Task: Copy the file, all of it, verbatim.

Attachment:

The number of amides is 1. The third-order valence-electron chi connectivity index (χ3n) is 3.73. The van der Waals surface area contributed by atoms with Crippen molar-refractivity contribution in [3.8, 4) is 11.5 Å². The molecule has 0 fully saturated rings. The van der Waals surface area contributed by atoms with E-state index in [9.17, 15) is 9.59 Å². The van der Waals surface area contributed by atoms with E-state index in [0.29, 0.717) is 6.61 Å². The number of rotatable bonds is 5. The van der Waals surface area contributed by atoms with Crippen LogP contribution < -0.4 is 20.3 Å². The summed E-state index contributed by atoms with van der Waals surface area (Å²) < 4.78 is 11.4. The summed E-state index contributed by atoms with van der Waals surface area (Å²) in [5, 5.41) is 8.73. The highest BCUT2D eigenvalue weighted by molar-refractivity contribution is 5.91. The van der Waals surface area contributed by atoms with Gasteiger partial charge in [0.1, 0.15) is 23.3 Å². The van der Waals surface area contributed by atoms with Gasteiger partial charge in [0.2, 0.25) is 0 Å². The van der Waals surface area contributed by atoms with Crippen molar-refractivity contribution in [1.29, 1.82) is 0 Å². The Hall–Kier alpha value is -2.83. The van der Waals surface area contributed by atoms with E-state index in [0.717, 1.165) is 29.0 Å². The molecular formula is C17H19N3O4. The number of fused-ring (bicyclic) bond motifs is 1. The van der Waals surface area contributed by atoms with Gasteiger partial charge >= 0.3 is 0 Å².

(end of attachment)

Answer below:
The number of amides is 1. The third-order valence-electron chi connectivity index (χ3n) is 3.73. The van der Waals surface area contributed by atoms with Crippen molar-refractivity contribution in [3.8, 4) is 11.5 Å². The molecule has 0 fully saturated rings. The van der Waals surface area contributed by atoms with E-state index in [9.17, 15) is 9.59 Å². The van der Waals surface area contributed by atoms with E-state index in [0.29, 0.717) is 6.61 Å². The number of rotatable bonds is 5. The van der Waals surface area contributed by atoms with Crippen LogP contribution < -0.4 is 20.3 Å². The summed E-state index contributed by atoms with van der Waals surface area (Å²) < 4.78 is 11.4. The summed E-state index contributed by atoms with van der Waals surface area (Å²) in [5, 5.41) is 8.73. The highest BCUT2D eigenvalue weighted by molar-refractivity contribution is 5.91. The van der Waals surface area contributed by atoms with Gasteiger partial charge in [0.1, 0.15) is 23.3 Å². The van der Waals surface area contributed by atoms with Gasteiger partial charge in [0.2, 0.25) is 0 Å². The van der Waals surface area contributed by atoms with Crippen molar-refractivity contribution in [1.29, 1.82) is 0 Å². The Hall–Kier alpha value is -2.83. The van der Waals surface area contributed by atoms with E-state index in [0.717, 1.165) is 29.0 Å². The molecular formula is C17H19N3O4. The number of fused-ring (bicyclic) bond motifs is 1. The van der Waals surface area contributed by atoms with Gasteiger partial charge >= 0.3 is 0 Å².